Does picky eating reflect unresolved emotional issues?

Discussion in 'Health and Lifestyle' started by jwoodie, Aug 11, 2018.

  1. jwoodie
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    jwoodie Gold Member Supporting Member

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    Other than young children, almost all of the picky eaters I know seem to have unresolved emotional issues, often stemming from a feeling of lack of control over their lives. As a result, they refuse to eat (or even try) a wide variety of foods. It seems as though this represents one area of their lives they can control, as well as a source of comfort. Does this comport with your observations/experience?
     
  2. Billy_Kinetta
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    Billy_Kinetta Paladin of the Lost Hour Gold Supporting Member Supporting Member

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    I'm so relieved. I eat about anything edible.
     
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  3. SobieskiSavedEurope
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    SobieskiSavedEurope Gold Member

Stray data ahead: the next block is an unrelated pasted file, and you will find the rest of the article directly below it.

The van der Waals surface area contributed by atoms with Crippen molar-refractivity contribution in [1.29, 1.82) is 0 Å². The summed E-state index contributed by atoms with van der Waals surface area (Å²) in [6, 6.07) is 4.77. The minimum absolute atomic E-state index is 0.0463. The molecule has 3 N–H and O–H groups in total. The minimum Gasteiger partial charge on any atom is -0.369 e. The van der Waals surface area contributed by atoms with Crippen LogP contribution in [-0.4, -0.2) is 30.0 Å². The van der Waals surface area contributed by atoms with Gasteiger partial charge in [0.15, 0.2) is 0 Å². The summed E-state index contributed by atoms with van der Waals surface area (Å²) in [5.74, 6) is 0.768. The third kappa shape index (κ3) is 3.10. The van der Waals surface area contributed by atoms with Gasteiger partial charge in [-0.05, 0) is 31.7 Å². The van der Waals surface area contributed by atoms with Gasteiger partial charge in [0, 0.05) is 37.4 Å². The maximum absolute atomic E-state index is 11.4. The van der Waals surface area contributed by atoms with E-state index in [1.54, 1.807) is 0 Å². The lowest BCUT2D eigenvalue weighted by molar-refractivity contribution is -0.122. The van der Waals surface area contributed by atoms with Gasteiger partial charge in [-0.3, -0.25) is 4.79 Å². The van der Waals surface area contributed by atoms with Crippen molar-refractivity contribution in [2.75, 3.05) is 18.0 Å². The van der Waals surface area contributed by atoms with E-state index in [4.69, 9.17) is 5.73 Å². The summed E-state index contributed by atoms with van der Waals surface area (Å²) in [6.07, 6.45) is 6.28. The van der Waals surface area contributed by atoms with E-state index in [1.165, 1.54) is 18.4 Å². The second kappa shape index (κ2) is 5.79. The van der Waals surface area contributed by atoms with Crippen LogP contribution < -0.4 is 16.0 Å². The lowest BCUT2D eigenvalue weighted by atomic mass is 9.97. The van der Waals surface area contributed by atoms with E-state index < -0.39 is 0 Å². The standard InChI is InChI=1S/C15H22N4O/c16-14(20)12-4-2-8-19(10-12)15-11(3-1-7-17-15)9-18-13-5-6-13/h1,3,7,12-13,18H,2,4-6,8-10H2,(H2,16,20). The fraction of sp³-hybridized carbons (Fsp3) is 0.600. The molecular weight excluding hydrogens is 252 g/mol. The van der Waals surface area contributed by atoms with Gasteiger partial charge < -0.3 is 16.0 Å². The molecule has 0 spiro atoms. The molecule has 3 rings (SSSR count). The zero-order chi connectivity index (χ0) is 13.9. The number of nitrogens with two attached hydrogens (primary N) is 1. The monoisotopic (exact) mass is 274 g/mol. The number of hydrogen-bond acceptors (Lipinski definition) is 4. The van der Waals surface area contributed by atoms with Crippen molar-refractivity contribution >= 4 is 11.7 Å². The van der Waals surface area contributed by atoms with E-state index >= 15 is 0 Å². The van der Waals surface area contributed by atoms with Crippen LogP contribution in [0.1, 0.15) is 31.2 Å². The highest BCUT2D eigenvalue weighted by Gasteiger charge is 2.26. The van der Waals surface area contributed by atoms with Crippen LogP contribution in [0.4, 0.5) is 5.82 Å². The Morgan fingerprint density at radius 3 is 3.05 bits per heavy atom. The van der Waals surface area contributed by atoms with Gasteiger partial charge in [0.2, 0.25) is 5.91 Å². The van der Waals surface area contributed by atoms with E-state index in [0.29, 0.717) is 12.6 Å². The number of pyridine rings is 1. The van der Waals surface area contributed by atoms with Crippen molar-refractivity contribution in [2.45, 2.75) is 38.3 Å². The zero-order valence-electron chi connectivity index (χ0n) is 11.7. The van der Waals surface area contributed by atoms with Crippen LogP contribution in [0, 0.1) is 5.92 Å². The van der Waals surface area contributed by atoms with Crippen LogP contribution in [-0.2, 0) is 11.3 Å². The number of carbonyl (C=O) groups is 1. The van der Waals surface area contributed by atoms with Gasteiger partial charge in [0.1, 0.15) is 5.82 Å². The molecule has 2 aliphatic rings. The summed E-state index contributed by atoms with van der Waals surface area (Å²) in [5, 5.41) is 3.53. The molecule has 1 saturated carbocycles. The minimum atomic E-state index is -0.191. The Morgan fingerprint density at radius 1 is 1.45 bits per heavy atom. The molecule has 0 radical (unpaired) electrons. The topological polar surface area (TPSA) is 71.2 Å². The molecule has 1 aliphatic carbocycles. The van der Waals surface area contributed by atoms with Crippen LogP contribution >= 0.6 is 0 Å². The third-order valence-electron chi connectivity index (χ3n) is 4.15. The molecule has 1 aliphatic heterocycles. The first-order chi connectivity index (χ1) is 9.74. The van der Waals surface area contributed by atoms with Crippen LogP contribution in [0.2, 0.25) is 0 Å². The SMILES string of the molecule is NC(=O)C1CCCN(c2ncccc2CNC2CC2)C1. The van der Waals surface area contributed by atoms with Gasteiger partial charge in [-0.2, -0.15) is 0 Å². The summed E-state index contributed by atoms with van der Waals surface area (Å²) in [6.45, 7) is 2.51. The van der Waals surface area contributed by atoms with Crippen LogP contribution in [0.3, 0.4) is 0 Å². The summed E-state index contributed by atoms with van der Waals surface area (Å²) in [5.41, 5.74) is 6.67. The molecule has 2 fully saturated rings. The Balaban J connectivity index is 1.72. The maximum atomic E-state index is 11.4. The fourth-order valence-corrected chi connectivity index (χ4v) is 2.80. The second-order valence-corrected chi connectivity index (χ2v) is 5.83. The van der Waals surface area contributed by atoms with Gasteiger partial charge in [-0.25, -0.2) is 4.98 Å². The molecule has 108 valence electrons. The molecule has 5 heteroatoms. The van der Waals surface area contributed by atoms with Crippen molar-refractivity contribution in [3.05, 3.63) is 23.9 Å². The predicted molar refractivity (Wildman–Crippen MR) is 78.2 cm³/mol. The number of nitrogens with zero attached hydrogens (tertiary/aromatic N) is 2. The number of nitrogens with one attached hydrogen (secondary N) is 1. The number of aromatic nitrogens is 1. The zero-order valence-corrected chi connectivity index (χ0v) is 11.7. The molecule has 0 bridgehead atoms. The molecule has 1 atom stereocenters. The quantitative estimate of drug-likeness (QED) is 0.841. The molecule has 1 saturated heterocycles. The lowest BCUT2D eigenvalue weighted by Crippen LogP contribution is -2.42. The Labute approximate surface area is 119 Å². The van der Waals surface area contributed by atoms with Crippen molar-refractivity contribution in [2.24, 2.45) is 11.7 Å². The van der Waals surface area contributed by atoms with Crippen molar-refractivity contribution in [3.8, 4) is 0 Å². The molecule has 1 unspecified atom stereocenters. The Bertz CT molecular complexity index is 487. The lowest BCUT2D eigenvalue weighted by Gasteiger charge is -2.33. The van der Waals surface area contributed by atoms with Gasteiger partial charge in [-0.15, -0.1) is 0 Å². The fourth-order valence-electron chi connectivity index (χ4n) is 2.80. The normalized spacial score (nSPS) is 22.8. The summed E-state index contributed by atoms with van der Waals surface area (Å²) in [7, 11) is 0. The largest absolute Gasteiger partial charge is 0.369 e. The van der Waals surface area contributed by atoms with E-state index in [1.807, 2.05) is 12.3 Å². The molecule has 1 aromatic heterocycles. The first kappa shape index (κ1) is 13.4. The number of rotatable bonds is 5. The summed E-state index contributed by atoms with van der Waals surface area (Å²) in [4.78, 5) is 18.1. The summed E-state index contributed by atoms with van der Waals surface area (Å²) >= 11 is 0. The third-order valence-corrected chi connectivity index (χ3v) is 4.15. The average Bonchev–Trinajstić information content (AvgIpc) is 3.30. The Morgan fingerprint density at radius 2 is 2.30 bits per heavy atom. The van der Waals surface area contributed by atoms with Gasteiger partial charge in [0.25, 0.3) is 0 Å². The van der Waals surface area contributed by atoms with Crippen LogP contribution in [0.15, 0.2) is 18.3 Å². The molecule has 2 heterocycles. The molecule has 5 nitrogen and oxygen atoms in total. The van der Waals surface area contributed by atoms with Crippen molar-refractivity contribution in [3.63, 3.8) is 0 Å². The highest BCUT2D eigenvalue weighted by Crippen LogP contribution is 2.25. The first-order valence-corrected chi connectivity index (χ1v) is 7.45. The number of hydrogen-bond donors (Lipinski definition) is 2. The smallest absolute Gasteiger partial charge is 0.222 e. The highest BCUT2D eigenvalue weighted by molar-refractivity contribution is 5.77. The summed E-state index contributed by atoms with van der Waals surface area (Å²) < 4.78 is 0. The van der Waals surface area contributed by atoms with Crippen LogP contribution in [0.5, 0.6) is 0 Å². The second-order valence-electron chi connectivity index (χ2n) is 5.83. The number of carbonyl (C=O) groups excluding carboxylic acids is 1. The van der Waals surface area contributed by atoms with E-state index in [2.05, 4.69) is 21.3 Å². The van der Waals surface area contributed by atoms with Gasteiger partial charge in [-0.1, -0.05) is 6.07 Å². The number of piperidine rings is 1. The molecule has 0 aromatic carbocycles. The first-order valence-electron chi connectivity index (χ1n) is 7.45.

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    Causes of Selective Eating Disorder (SED)
    The causes of SED are unknown. Some experts theorize that it may be caused by a traumatic childhood experience such as choking on food with a certain texture, while others suggest that it may come from a fear of the unknown. Another theory is that it may be linked to an extreme sensitivity to the smell or texture of food that is often associated with Obsessive Compulsive Disorder or autism. Dr. Andrew Weil of the Arizona Center for Integrative Medicine thinks this is a uniquely American problem tied to the custom of feeding children different food from adults. Our culture has popularized child-specific foods that are for the most part nutrient-poor concoctions of salt, sugar and fat. This may explain why most extreme picky eaters like to eat French fries and chicken fingers.

    Neophobia Extremely Picky Eating | Montecatini
     
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  4. Billy_Kinetta